Evan Bayh: When should a leader step down?
When should a leader step down? Those of us in the leadership development community spend a great deal of time, energy and resources in preparing men and women to lead but comparatively little time preparing them to exit.
This week Indiana Senator Evan Bayh's announced he will not seek re-election. His decision is surprising to many because he was well ahead in the polls and had amassed a significant re-election campaign fund. But, according to his public statements, Bayh had become increasingly disillusioned with the partisanship in the Senate and, as a centrist, found himself at odds with those on the left and the right. So he opted out.
Did Bayh do the right thing? Will his decision put the fate of the Democratic agenda at risk? Those are questions for the pundits. But for leaders there is a more personal question at the heart of this political story.
At its best, leadership is about more than the person in charge: It is about the organization, the constituency, even the country. Sometimes leaders hang on far too long, crafting the organization in their own image, and other times they leave so abruptly that the organization is left hanging.
Every leader should ask him or herself: When is the right time to leave? The answer to this question may come down to the answer to this simple question: How effective are you?
Here are three ways to find out the answer:
Ask your organization: "Do you think I have what it takes to lead us?" Leadership -- and followership -- often boil down to trust, and leading effectively means earning the support of your people every day. Sometimes, no matter how noble the cause, people stop listening to the person in charge and want someone new to lead.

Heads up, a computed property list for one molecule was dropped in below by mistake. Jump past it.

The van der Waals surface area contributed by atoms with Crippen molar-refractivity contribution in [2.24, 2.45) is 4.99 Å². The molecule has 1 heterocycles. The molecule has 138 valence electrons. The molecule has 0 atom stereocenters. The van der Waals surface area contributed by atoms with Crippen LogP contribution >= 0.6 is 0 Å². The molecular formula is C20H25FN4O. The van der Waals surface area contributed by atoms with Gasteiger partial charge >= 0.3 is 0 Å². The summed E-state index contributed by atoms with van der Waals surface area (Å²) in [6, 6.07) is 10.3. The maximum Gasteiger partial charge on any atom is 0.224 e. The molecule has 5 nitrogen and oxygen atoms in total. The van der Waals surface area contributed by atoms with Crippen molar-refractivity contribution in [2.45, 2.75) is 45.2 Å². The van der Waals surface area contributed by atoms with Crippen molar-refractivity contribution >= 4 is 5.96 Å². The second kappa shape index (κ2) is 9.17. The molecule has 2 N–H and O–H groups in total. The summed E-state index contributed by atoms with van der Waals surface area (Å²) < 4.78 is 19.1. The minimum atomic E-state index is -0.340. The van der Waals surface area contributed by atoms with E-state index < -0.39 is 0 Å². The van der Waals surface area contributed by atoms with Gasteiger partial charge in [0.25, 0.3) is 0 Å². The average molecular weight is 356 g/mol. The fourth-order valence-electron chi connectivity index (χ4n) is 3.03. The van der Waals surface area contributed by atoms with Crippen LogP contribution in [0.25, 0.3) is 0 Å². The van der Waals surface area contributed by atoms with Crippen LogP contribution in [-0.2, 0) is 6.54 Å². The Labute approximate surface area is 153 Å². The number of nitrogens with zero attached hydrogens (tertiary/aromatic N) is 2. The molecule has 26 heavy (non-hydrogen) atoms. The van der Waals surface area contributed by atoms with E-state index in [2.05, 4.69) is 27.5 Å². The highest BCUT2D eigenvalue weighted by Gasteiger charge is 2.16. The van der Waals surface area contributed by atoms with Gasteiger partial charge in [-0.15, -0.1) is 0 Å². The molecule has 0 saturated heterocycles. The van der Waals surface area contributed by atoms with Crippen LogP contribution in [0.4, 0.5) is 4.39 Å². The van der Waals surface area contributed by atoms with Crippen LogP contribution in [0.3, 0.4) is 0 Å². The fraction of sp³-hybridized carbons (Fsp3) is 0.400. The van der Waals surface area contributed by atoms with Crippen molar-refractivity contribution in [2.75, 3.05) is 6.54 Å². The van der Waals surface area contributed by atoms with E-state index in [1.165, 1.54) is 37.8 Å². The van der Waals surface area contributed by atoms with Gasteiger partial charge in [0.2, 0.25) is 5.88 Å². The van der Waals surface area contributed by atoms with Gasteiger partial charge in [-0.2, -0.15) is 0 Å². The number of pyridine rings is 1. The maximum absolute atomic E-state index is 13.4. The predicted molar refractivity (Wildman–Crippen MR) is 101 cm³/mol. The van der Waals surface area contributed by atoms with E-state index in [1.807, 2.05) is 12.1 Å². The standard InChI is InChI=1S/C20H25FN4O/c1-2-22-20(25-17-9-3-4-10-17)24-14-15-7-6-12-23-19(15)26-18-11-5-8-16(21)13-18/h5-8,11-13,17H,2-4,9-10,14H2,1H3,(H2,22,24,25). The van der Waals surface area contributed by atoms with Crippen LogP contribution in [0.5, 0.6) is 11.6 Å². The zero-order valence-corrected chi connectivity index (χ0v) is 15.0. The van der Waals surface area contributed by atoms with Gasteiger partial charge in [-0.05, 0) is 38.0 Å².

Ask colleagues: "Do you still believe in my ability to lead?" Be sure to distinguish here between management and leadership. As a manager, you might still be able to bring things together on time and on budget, but a leader needs to be doing more. She needs to inspire the team to enable it to see the possibilities of what it can achieve. That requires leadership that is pushing toward the next goal as well as pulling people to work more effectively together. You may be doing one without the other.
Ask yourself: "Do I still have what it takes to lead?" Let's face it, being the one at the top is tough -- and tiring -- job. Good leaders can lose sense of self and family over time. Therefore, ask yourself: Am I still excited about leading this organization? Or am l drawn to new challenges elsewhere?
A best recent example of someone who knew it was her time to leave was Anne Mulcahy. When she became CEO of Xerox in the summer of 2001, the company was in dire straits financially. Her skillful leadership and her ability to connect with the people of the organization saved the company.
Then last year she felt it was time to step down as CEO to turn things over to her number two, Ursula Burns. Mulcahy, who remains as chairman, believed Burns had earned the top spot by virtue of her success in previous positions as well as her operational expertise and commitment to innovation.
The truth is, all of us who lead will need to step down one day -- or be pushed out. The lessons of those who did so gracefully should provide good guidance. Sometimes you need to step up to serve and lead, even when that job is difficult, but other times you must step away to recover your sense of self or to allow the organization to continue its growth. Evan Bayh has made his choice: What is yours?
February 17, 2010; 6:15 AM ET
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